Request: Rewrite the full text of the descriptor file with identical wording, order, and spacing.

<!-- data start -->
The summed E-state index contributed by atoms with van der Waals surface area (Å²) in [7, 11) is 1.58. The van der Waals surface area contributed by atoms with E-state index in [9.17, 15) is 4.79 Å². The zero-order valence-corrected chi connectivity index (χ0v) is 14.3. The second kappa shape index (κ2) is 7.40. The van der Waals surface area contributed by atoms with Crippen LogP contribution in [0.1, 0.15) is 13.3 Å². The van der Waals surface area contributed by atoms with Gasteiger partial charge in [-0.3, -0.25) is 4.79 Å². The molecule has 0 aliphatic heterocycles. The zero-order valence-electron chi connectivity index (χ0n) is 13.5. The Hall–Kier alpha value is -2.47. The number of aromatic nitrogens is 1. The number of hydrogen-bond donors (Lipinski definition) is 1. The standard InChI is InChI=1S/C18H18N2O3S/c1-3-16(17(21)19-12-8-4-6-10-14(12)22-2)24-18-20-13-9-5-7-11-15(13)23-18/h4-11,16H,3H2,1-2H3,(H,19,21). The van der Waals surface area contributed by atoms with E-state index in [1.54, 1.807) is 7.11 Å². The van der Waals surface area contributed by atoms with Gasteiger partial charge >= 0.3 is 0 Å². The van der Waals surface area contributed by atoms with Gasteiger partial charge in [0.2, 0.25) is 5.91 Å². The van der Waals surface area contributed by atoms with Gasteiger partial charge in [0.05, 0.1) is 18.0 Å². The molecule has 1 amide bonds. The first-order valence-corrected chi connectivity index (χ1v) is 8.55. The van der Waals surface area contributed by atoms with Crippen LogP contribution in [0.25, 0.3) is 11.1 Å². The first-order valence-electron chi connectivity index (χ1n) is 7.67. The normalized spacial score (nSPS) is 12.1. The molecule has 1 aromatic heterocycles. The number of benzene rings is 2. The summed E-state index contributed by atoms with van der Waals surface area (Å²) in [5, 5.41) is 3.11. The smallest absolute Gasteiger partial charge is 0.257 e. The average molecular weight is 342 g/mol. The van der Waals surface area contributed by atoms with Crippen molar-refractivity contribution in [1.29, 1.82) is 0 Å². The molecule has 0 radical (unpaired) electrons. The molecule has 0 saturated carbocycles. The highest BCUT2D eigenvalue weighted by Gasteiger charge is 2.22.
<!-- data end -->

The summed E-state index contributed by atoms with van der Waals surface area (Å²) in [7, 11) is 1.58. The van der Waals surface area contributed by atoms with E-state index in [9.17, 15) is 4.79 Å². The zero-order valence-corrected chi connectivity index (χ0v) is 14.3. The second kappa shape index (κ2) is 7.40. The van der Waals surface area contributed by atoms with Crippen LogP contribution in [0.1, 0.15) is 13.3 Å². The van der Waals surface area contributed by atoms with Gasteiger partial charge in [-0.3, -0.25) is 4.79 Å². The molecule has 0 aliphatic heterocycles. The zero-order valence-electron chi connectivity index (χ0n) is 13.5. The Hall–Kier alpha value is -2.47. The number of aromatic nitrogens is 1. The number of hydrogen-bond donors (Lipinski definition) is 1. The standard InChI is InChI=1S/C18H18N2O3S/c1-3-16(17(21)19-12-8-4-6-10-14(12)22-2)24-18-20-13-9-5-7-11-15(13)23-18/h4-11,16H,3H2,1-2H3,(H,19,21). The van der Waals surface area contributed by atoms with E-state index in [1.54, 1.807) is 7.11 Å². The van der Waals surface area contributed by atoms with Gasteiger partial charge >= 0.3 is 0 Å². The van der Waals surface area contributed by atoms with Gasteiger partial charge in [0.2, 0.25) is 5.91 Å². The van der Waals surface area contributed by atoms with Gasteiger partial charge in [0.05, 0.1) is 18.0 Å². The molecule has 1 amide bonds. The first-order valence-corrected chi connectivity index (χ1v) is 8.55. The van der Waals surface area contributed by atoms with Crippen LogP contribution in [0.25, 0.3) is 11.1 Å². The first-order valence-electron chi connectivity index (χ1n) is 7.67. The normalized spacial score (nSPS) is 12.1. The molecule has 1 aromatic heterocycles. The number of benzene rings is 2. The summed E-state index contributed by atoms with van der Waals surface area (Å²) in [5, 5.41) is 3.11. The smallest absolute Gasteiger partial charge is 0.257 e. The average molecular weight is 342 g/mol. The van der Waals surface area contributed by atoms with Crippen molar-refractivity contribution in [1.29, 1.82) is 0 Å². The molecule has 0 radical (unpaired) electrons. The molecule has 0 saturated carbocycles. The highest BCUT2D eigenvalue weighted by Gasteiger charge is 2.22.